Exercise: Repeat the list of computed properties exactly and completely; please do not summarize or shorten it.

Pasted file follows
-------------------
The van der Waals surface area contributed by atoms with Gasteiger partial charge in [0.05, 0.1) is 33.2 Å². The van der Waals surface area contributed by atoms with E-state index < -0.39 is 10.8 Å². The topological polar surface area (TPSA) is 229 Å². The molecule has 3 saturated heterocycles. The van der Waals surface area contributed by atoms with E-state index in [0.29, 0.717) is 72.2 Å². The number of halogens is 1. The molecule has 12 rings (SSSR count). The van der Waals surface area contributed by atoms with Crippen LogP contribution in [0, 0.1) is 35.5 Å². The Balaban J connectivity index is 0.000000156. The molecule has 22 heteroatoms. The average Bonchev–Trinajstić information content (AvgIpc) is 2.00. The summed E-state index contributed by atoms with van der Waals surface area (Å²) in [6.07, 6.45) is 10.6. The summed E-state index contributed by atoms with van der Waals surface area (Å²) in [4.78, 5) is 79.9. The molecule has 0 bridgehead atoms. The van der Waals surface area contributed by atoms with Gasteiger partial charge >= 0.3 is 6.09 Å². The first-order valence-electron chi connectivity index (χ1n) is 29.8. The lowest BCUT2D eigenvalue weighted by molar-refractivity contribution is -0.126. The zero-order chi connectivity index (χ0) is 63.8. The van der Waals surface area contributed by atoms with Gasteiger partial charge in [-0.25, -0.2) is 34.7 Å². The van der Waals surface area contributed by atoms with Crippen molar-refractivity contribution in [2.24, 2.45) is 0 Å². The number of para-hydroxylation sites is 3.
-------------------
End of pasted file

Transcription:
The van der Waals surface area contributed by atoms with Gasteiger partial charge in [0.05, 0.1) is 33.2 Å². The van der Waals surface area contributed by atoms with E-state index < -0.39 is 10.8 Å². The topological polar surface area (TPSA) is 229 Å². The molecule has 3 saturated heterocycles. The van der Waals surface area contributed by atoms with E-state index in [0.29, 0.717) is 72.2 Å². The number of halogens is 1. The molecule has 12 rings (SSSR count). The van der Waals surface area contributed by atoms with Crippen LogP contribution in [0, 0.1) is 35.5 Å². The Balaban J connectivity index is 0.000000156. The molecule has 22 heteroatoms. The average Bonchev–Trinajstić information content (AvgIpc) is 2.00. The summed E-state index contributed by atoms with van der Waals surface area (Å²) in [6.07, 6.45) is 10.6. The summed E-state index contributed by atoms with van der Waals surface area (Å²) in [4.78, 5) is 79.9. The molecule has 0 bridgehead atoms. The van der Waals surface area contributed by atoms with Gasteiger partial charge >= 0.3 is 6.09 Å². The first-order valence-electron chi connectivity index (χ1n) is 29.8. The lowest BCUT2D eigenvalue weighted by molar-refractivity contribution is -0.126. The zero-order chi connectivity index (χ0) is 63.8. The van der Waals surface area contributed by atoms with Gasteiger partial charge in [-0.25, -0.2) is 34.7 Å². The van der Waals surface area contributed by atoms with Crippen molar-refractivity contribution in [2.24, 2.45) is 0 Å². The number of para-hydroxylation sites is 3.